I needed to do something a little different with regard to adding media and information to my genealogy software since I decided to do a separate “research” database (in Family Tree Maker) and a “sourced” database (in Roots Magic). And I still need to get a grip on the somewhat willy-nilly approach I’ve been using since finding so much information available online.

I still want to use OneNote in tandem with my genealogy software. I know some of the things I am doing in OneNote can be done in my software but the software has its drawbacks. One, I can’t spread everything out to view at once, I have to open each document separately. When I put screen clippings into OneNote, it helps to be able to “view” it all at once. Two, I don’t like either Roots Magic or Family Tree Maker’s timelines. They don’t suit my purposes as I like to make notes of conflicting or missing information right on the timeline. It then becomes the pre-research plan. Later, I can copy and paste research notes from OneNote into my software if I decide I want that information in my genealogy database. The trick is to remember to date everything so I know whether or not the software has the latest notes.

I was playing around in Scapple (mind mapping software from the creators of Scrivener) and made myself a chart back in July 2014 to illustrate (for my own purposes) how I should be working with the documents I already have. They need to be scanned, the information extracted and added to my genealogy databases. New source documents are coming in as well so they need to be dealt with.

Work Flow screenclip(A downloadable PDF of this chart is listed below under Helpful Resources.)

Obviously all the steps aren’t necessary for every document but I wanted a checklist of sorts to be sure that things get added to OneNote and timelines. You’ll notice that the last steps include putting the information in genealogy software. All of this is subject to change because I tweak things as I go.

Some things I still need to decide on:

  1. I want to set aside 2 days per week to work on family history. I need to pick 2 days and stick to my plan otherwise I get wrapped up in quilting for days and weeks on end and don’t get back to family history research. (Case in point is this post. I had to drag myself away from my quilting software where I have spent the last 3 days drawing an applique quilt border.) I am thinking Tuesday and Wednesday because those are the 2 days the local family history center is opened. I can only get there every other week but at least I know it would be open if I decided to go and do some research on my designated genealogy days.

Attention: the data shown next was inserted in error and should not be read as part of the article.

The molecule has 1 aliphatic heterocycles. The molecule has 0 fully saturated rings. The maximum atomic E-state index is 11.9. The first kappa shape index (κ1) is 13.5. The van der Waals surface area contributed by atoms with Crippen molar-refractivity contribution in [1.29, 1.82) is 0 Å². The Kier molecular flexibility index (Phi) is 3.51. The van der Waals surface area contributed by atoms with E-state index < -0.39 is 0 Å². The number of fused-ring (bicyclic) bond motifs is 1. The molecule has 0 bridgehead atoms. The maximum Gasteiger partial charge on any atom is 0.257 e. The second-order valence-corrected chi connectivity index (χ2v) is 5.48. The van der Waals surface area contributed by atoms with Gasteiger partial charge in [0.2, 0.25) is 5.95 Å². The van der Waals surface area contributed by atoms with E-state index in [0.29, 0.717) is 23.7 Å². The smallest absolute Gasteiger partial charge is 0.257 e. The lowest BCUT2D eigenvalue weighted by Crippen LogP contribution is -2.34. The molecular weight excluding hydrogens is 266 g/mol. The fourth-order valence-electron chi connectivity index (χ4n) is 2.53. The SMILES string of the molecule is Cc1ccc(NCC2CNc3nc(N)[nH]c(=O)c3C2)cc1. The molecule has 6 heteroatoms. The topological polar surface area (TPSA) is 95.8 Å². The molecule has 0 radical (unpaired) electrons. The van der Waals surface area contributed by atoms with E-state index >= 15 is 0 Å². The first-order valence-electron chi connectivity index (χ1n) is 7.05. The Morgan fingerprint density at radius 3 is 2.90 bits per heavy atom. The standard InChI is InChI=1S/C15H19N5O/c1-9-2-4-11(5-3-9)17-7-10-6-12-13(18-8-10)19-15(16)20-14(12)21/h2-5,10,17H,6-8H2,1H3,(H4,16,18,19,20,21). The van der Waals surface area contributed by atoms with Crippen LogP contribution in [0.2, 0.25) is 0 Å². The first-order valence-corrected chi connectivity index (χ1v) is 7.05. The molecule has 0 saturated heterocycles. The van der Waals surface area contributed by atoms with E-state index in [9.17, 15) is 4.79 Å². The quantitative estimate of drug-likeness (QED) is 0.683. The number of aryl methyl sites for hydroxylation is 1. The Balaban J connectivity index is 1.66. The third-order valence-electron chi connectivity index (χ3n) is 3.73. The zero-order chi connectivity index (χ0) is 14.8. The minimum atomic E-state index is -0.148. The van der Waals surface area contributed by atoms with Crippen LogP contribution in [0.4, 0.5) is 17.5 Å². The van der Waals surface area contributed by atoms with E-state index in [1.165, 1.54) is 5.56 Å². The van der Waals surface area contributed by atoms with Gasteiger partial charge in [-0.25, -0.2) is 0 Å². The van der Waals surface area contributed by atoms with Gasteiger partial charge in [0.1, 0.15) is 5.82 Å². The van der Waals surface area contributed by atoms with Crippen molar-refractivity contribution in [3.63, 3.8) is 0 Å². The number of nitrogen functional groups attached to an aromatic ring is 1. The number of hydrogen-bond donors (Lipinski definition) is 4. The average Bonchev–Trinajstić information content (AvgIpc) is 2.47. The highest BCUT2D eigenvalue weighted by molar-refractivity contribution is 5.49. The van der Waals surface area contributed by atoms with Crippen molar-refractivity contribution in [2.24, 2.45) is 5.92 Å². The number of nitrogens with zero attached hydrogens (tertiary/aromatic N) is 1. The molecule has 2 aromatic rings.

2. The To-Do List… One long list or many little lists? I’m leaning towards one list because I like the way everything shows up in a prioritized list when I open Family Tree Maker. But the question is where to put the one list? Maybe one list for each of my 4 surname notebooks? Yes, I think I will play around with that idea. Now my OneNote Surname Notebook looks like this when I open it.


The very first section is an Inbox. Anything I clip from the web ends up in the Quick Notes section of my personal ON notebook. I then sort through those web clips and add them to the appropriate Surname Notebook Inbox unless I know exactly which Family Group Section it belongs to — then it goes there. The next section is for my new To-Do List. It’s just a tickler list of things that need to be done. More elaborate plans and information are listed on my Research Plan and Research Record in each Family Group Section.

Helpful resources:

  1. My Genealogical Workflow PDF

  2. Creating Timelines That Produce Answers from

  3. A 10-Step Plan: Getting Sources & Citations Under Control by Lynn Palermo

  4. Conclusions & Baby Steps (to the evidence analysis process or GPS) available at


Post edited 23 April 2020 to relink Conclusions & Baby Steps article at and remove two links pertaining to a podcast also at that appears to be no longer available. This post contains affiliate links to both Scrivener and Scapple at Literature and Latte. I will earn a commission if you purchase either product through the links provided. It does not affect the price you pay for the products.

Cite This Page:

Erin Williamson Klein, “My Work Flow.” My Family History Files, 14 January 2015 ( : [access date]).

Please do not copy without attribution and link back to this page.


Subscribe via Email

Subscribe to my blog and receive new posts by email.

A bit about me

Erin Williamson Klein
New York to Nevada
Started my research in 1993

Following the GPS!

Sourced Database Statistics:

2 of 2 people identified in 1st generation
3 of 4 people identified in 2nd generation
6 of 8 people identified in 3rd generation
12 of 16 people identified in 4th generation
20 of 32 people identified in 5th generation
18 of 64 people identified in 6th generation

# people properly sourced
# remaining to be sourced
% completed

Paticipating In:

WikiTree worldwide family tree
+ more ... join me @ WikiTree

Camp 2020 Writer logo
April 2020 NanoWriMo Camp

The Surname Society

Society for One-Place Studies Society for One-Place Studies